effects such as tremors or one-sided weakness, which appear to be separate from their CFS symptoms.
instance, one female patient developed an acute disseminated inflammation of the brain and spinal cord
(encephalo-myelitis) shortly after the second dose of vaccine. This was followed by the gradual onset
Hepatitis vaccines are highly immunogenic compounds, and a number of possible explanations
exist as to why they may be more likely to trigger CFS.
One explanation involves a preexisting
genetic susceptibility, which after antigenic stimulation with HBV, results in a pathological process
(possibly involving immune complex formation) leading to a clinical disease.
is that a hypersensitivity reaction occurs to a component of HBV, such as the preservative thimerosal.6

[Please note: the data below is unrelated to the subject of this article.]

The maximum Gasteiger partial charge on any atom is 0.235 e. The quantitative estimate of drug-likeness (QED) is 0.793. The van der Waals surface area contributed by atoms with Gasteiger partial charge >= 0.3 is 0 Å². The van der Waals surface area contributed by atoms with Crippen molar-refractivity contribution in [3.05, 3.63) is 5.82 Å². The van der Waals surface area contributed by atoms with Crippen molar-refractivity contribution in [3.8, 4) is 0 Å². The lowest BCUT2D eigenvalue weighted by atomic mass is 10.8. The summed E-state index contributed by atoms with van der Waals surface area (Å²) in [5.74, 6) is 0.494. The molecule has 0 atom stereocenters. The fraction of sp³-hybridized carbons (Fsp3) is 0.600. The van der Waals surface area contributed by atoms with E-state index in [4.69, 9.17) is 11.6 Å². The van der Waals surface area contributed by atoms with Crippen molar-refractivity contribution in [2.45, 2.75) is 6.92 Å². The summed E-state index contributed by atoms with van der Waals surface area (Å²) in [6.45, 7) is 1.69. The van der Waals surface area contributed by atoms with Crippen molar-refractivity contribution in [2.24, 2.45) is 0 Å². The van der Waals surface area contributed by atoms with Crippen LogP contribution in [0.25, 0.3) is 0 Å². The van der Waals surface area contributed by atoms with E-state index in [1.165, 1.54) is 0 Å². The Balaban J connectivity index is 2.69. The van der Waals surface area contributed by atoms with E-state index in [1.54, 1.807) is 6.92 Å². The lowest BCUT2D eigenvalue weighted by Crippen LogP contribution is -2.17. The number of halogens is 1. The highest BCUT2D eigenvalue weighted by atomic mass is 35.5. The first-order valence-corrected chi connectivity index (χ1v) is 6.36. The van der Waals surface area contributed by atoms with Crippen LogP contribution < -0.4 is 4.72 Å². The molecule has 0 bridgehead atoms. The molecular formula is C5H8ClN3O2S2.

in Canada, who made similar observations of a link between HBV and CFS, hypothesized that this may involve
an autoimmune reaction with a microscopic form of demyelination not visible on magnetic resonance imaging.7
growing anecdotal evidence from other experienced physicians who also believe that HBV can precipitate
CFS,2 vaccine manufacturers do not acknowledge any causal link. In fact, a report by an independent
working group in Canada that dismissed any such causal link is frequently quoted as a reason for dismissing
these claims, even though it contained some very questionable assumptions to support the conclusions.8
example, the report inaccurately states that chronic carriers of hepatitis B infection without signs of
ongoing liver damage do not complain of tiredness. The report also uses results from a one-week follow-up